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The CCCEU Weekly Update 28 October 2022:
In the Crosshairs
Another takeover targeted on heels of Cosco-Hamburg deal

CCCEU| Updated: Nov 1, 2022


In the Crosshairs

Another takeover targeted on heels of Cosco-Hamburg deal

Editor's Note: Beijing confirmed that Mr. Scholz will pay an official visit to China on Nov. 4. Prior to his trip, heated debates were stirred by the German government's reported conditional approval of the Cosco-Hamburg deal; what is more, another Chinese takeover of a German plant manufacturing old car chips is becoming a new target of business politicization. This issue of the CCCEU Weekly Update keeps you in the know. Enjoy reading and have a restful weekend. To subscribe, please write to info@ccceu.eu.


While Chinese ports have been open to foreign control for two decades, the overheated debates around Cosco's being allowed to purchase less than 25% of a terminal at Hamburg port shed light on the unbalanced market access and lack of reciprocity for Chinese enterprises in the EU market, a phenomenon that has been fuelled by growing protectionism and inward-looking in the continent.

This week, the German cabinet reportedly planned to give the green light to Cosco's purchase of stakes in the Container Terminal Tollerort (CTT), one of three terminals of Hamburger Hafen und Logistik AG, or HHLA, but only at 24.9%, lower than the initially planned 35%. The decision will leave Cosco with no say in the management or strategic decisions of the terminal.

HHLA has welcomed the compromise, saying the "positive decision" is important for the competitiveness of the Port of Hamburg and will also have a positive impact on German foreign trade. Cosco, however, reportedly said it still awaits formal notification, rather than a press release, from the German authorities. HHLA and Cosco in August agreed to extend the deadline for the German ministries' decision till October 31.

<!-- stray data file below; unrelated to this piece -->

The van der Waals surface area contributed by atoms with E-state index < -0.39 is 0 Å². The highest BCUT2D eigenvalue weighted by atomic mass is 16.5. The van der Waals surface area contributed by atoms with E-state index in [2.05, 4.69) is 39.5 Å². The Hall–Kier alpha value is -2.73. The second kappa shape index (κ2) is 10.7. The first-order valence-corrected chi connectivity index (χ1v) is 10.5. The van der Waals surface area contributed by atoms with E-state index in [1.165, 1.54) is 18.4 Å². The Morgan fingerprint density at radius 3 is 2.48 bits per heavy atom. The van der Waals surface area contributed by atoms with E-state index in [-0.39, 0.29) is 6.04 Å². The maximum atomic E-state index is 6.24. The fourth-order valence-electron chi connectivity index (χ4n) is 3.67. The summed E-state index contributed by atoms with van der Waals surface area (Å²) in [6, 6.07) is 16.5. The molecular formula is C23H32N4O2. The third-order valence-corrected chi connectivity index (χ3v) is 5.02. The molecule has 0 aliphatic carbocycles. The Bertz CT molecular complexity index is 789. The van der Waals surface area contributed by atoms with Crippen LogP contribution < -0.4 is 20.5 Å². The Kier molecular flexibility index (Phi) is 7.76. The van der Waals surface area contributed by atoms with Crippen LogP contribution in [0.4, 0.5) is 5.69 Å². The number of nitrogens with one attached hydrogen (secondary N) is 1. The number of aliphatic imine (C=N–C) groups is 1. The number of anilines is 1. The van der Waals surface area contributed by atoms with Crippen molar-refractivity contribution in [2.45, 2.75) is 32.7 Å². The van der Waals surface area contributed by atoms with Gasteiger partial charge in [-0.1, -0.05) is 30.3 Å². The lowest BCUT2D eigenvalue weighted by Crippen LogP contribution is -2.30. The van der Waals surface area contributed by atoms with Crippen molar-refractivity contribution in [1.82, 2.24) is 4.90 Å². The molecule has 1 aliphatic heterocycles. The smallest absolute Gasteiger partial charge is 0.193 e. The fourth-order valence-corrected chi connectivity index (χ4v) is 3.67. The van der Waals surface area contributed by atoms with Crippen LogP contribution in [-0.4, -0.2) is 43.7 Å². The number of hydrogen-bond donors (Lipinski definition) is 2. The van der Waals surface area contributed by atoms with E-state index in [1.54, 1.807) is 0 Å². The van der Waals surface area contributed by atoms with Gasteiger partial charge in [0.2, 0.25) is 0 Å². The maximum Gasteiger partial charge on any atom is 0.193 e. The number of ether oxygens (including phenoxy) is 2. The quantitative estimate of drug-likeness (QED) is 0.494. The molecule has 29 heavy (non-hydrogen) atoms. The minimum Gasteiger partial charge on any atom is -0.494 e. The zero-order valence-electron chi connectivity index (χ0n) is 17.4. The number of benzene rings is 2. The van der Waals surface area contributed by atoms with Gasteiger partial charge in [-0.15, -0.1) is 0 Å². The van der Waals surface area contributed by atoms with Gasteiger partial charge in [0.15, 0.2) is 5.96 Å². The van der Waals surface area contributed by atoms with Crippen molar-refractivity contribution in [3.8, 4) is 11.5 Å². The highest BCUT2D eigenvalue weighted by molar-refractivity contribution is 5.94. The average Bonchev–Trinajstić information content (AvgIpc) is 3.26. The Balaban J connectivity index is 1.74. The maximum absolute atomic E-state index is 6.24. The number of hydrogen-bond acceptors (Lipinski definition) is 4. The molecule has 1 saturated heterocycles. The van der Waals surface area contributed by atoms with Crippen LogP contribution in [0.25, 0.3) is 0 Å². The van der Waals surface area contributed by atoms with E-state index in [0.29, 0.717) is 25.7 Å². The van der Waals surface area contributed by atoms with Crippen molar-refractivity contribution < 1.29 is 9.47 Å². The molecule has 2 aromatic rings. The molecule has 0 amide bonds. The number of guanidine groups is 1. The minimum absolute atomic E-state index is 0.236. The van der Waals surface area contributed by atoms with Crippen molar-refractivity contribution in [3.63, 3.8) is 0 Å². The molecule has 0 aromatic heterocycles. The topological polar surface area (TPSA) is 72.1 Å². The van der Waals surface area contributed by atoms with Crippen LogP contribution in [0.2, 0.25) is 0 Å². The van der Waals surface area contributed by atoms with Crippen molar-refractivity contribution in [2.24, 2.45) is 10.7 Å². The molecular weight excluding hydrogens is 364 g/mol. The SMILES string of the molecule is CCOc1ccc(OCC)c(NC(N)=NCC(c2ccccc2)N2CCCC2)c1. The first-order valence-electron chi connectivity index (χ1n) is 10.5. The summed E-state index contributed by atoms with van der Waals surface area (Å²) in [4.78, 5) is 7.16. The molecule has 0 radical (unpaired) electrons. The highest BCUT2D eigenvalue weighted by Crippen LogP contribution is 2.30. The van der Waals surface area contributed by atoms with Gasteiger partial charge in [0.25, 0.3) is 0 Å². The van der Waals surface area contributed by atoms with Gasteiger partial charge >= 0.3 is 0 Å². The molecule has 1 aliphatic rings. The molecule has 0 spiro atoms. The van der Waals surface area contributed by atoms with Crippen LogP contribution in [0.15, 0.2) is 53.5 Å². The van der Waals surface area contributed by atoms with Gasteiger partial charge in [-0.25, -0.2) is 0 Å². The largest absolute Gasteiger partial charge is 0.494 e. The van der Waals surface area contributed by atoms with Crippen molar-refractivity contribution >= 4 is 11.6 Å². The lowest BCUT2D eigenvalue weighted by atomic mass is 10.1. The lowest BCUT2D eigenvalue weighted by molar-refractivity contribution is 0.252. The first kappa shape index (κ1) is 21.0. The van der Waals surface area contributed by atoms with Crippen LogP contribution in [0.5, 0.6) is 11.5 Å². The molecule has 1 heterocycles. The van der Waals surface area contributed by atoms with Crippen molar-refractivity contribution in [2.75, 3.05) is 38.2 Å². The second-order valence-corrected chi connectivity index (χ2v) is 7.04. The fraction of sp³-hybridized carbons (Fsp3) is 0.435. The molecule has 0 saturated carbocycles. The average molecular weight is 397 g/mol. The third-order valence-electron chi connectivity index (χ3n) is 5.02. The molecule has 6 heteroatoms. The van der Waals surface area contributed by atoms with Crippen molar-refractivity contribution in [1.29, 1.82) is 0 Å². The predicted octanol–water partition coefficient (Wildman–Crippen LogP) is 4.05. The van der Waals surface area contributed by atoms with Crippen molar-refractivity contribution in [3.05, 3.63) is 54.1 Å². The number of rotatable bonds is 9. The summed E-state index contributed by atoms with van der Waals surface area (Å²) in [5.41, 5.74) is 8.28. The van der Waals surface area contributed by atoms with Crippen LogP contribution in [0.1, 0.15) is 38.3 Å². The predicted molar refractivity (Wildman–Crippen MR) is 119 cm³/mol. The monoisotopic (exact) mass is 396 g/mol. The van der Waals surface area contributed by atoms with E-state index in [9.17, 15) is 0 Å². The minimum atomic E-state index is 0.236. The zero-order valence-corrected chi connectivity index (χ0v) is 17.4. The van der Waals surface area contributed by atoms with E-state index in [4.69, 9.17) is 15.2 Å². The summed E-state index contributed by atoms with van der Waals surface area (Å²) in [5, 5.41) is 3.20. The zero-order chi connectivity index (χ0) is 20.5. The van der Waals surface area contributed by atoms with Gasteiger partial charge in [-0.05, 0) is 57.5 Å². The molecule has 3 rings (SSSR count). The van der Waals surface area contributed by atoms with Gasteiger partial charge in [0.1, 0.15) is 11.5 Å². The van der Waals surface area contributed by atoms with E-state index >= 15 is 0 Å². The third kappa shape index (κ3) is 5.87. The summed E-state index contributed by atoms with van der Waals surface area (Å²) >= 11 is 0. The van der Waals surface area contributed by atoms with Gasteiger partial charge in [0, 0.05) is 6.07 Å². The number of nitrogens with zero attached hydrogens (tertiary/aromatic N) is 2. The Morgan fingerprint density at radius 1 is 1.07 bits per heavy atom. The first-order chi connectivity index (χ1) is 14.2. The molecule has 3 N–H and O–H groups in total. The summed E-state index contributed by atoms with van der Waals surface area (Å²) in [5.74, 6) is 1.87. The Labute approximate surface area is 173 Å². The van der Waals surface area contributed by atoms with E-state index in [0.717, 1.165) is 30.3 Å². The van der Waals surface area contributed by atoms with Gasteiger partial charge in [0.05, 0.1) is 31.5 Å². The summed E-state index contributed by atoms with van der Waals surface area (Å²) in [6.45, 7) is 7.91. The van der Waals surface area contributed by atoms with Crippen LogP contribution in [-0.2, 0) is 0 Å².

While many Europeans were busy lamenting the "compromise" that the German traffic light government has made and warning Germany's so-called "over reliance" on China, they failed to address an issue key to the debate: judging by this case, there is a lack of reciprocity concerning market access in port construction and investment in China and its biggest trading partner in the EU, Germany.

Archived media reports in the early 2000s showed that foreign investors rushed to Chinese ports; in 2001, officials of the Chinese Ministry of Transport even cautioned of foreign monopoly of the Chinese market and claimed that foreign investors would not be allowed to gain control of terminals; but soon came the U-turn: in April 2002, months after China's accession to the WTO, Beijing eliminated the restrictions on foreign control in joint ventures with regard to the construction and operation of public terminal facilities.

China's Port Law, which took effect in January 2004, stated that "the State encourages economic organizations and individuals at home and abroad to invest in port construction and operation in accordance with law, and protects the legitimate rights and interests of the investors."

Chinese policy has helped foreign companies expand their footprint in Chinese ports. Take Maersk, the Danish shipping giant. The company's first investment in China's terminal stretched back to 1994; since when it has enlarged its presence across China,  including via investments in Shanghai, Dalian, Xiamen, Qingdao and Guangzhou.